Heart of the South Hams, Devon

Soar Mill Cove Beach


Plymouth in the Blitz -- Chris Robinson

A special request was made to the History Group for a talk about Plymouth in the Blitz and, following advice from Plymouth Museum, we were put in touch with a real expert – Chris Robinson, a local writer, broadcaster and historian. 

Born in the city, Chris is a fount of knowledge about Plymouth and has an enormous collection of photographs showing how the city has changed over the years, some of which he has compiled into an interesting series of books.  He showed us a selection of photos taken during WW2 and it was distressing to see the amount of damage that was inflicted on the city.  It was a very interesting talk, with incredible visuals, and Chris peppered it with anecdotes and stories. 

He has put his collection of wartime photographs to good use by re-publishing a book by Pat Twyford, It Came to our Door, an “evocative, eye-witness account of Plymouth during the war years”.  The first editions of the book included very few photographs but now it has around four hundred illustrations, 90% of them new to the title and around half of them appearing in book form for the first time.  It’s a fascinating book, as are Chris’s other titles – one of them would make a great Christmas present!

Kelly "Shiny Ore" Mine

At our April History Group meeting, Colin Vosper encouraged us to be “enthused and inspired” by his talk and we certainly were!  Colin was telling us about Kelly ‘Shiny Ore’ Mine and he was such a good speaker that a subject that, in cold print, might have sounded rather boring, really came alive and gave us a taste of what a wonderful job the Kelly Mine Preservation Society is currently doing.

Kelly Mine is one of several Devon iron ore mines, situated on the eastern flank of Dartmoor near Lustleigh. The mine worked deposits of micaceous iron oxide, also known as MIO, micaceous haematite or 'shiny ore', which is a flaky form of iron oxide, Fe2O3, used mainly in the production of water-proof paint.  Although a relatively small mine, it is of great significance today as an industrial heritage site. When the mine finally closed in 1951, the company then running the operation was in debt to the landowner for rent and for royalties on the ore extracted. In lieu of payment the company left the machinery on the site. More than thirty years later, in 1984, the owner agreed to lease the site to a group of mining enthusiasts, now the Kelly Mine Preservation Society, which is restoring and preserving this time capsule for future generations; the mine has been refurbished and the machinery and processing plant restored to working order.

Colin showed us some marvellous period photos of the mine, including miners with candles attached to their hard hats with clay and some rather Heath Robinson-ish wheelbarrows and carts.  He had also brought along some of the sparkly ‘shiny ore’ to show us; apparently, tiny particles are very prone to attach themselves to your clothes and the miners used to go home looking as though they were covered with fairy dust!  Colin also brought a lovely example of “Sparkleware” pottery, made in the “smallest pottery in England” in Ron Jackson’s garden shed.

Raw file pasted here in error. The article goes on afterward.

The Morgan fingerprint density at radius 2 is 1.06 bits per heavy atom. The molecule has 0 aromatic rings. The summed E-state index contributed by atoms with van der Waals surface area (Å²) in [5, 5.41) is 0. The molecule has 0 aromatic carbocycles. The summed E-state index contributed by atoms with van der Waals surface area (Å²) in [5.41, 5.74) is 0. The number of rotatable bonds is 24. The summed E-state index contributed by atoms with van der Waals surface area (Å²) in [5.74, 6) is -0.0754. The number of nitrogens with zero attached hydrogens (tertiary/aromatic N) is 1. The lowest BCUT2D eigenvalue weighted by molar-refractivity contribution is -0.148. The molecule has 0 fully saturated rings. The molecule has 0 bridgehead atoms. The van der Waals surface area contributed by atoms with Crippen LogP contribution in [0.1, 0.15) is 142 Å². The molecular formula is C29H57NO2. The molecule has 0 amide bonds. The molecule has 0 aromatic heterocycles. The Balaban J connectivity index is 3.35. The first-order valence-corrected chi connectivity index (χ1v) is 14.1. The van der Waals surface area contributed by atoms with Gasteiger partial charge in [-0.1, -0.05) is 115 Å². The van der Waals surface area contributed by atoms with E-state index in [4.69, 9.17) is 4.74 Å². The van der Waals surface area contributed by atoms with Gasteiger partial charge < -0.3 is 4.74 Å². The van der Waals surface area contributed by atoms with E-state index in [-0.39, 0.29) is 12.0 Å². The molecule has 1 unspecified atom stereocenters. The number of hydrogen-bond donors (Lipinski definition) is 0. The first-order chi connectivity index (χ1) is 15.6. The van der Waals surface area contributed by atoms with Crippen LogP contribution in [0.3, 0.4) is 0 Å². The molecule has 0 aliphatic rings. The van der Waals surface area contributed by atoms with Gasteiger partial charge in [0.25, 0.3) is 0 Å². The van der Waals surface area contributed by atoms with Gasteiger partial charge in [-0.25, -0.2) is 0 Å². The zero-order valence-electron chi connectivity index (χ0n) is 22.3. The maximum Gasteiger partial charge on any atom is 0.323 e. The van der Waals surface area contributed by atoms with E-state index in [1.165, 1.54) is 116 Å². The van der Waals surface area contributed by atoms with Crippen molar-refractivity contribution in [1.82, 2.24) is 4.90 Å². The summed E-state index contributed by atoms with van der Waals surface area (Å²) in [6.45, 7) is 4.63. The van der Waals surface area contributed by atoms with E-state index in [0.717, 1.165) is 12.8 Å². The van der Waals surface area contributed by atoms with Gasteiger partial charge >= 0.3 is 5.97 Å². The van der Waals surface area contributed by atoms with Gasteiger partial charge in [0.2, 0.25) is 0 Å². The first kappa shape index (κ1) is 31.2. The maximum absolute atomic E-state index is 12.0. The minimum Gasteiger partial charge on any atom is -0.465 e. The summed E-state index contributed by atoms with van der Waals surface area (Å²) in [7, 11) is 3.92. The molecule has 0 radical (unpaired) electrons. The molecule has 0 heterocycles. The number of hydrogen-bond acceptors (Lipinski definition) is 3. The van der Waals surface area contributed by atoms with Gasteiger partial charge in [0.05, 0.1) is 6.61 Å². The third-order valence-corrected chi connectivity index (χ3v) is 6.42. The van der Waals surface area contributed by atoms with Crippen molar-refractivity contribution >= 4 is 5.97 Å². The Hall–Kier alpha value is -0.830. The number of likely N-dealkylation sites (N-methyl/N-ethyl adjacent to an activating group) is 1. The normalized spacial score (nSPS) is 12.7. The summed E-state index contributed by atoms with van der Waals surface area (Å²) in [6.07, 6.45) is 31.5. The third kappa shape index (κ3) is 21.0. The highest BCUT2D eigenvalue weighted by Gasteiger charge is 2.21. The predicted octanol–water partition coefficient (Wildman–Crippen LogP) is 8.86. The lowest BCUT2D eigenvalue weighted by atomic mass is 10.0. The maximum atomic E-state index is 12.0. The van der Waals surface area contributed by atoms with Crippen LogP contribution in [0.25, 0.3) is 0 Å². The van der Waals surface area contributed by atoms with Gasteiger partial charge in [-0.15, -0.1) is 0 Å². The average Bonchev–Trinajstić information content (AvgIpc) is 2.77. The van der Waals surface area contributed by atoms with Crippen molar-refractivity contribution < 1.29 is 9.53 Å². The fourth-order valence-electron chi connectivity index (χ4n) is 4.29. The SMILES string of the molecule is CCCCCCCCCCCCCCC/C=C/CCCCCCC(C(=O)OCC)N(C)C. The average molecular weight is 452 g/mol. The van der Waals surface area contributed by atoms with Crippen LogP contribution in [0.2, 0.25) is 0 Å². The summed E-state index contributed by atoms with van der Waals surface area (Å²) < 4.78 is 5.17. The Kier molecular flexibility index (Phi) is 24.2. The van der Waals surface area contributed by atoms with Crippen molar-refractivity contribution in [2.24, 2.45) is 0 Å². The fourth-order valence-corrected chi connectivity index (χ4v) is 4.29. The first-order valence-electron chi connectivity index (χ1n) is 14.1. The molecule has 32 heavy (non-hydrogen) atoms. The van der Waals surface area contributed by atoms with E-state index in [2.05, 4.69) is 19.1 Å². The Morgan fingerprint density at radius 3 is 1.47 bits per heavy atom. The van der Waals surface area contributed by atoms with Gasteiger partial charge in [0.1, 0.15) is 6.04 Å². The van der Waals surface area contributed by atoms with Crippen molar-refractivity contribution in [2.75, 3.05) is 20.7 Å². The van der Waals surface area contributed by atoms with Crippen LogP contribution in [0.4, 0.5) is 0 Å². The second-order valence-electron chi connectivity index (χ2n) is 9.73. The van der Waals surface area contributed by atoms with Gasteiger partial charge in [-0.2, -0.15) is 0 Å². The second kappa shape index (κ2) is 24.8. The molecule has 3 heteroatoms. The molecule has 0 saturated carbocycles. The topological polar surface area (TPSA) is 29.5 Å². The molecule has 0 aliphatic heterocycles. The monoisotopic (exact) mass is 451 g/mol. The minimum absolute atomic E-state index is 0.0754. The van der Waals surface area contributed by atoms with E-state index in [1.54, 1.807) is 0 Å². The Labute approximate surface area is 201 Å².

Visitors are welcome at the mine on Wednesdays and Sundays and it’s free, with donations welcome. 

After Colin Vosper’s fascinating introduction at our April meeting, a group of us visited the mine in June to see it all first hand – and we weren’t disappointed.

We were allowed to walk a few yards into one of the old horizontal mine shafts, which was lit by candles as it would have been originally, to see the sort of conditions the miners worked in.  Our enthusiastic and knowledgeable guides, Nick and Richard, then took us on a walk around the site and explained the whole process from mining the ore to the dispatch of the final product from the drying shed.  We were able to see the ore washing, jigging and stamping equipment, which is all in working order, as is other machinery in the mill.  The settling tanks, waterwheels and the mine tramway, with its wagons and haulage winch, all added atmosphere to what is a leafy, tranquil site.  We ended the visit with a look at their small museum and a display of artefacts from other mines in the area.

Devon Cob: A Living Tradition -- Linda Watson, Conservation Architect

Devon remains one of the richest counties in England for examples of cob building both new and old.   We automatically assume that our old Devon thatched cottages are made of this mixture of subsoil, water, some kind of fibrous organic material (typically straw) and sometimes lime.  However, there is a much wider range of cob buildings in the county, such as Regency villas in Dawlish and even a chapel in Collompton, and new innovations in cob building have helped to ensure that the tradition still thrives in our county. 


Linda Watson, a conservation architect who has spent her working life in building conservation education and research and has lectured widely across Europe on Devon’s cob buildings, was kind enough to visit the History Group in February to tell us about this interesting and adaptable building material.  Alongside the Devon examples, Linda showed us slides of earth buildings all over the world including some amazing adobe buildings in southern USA, South America and the Middle East.


It was a fascinating insight into this aspect of our county and Linda is an enthusiastic and very knowledgeable speaker.  She encouraged those of us who wanted to find out more to visit the Devon Rural Archive in Shilstone or go onto their website where there are details of upcoming courses in caring for our historic buildings.

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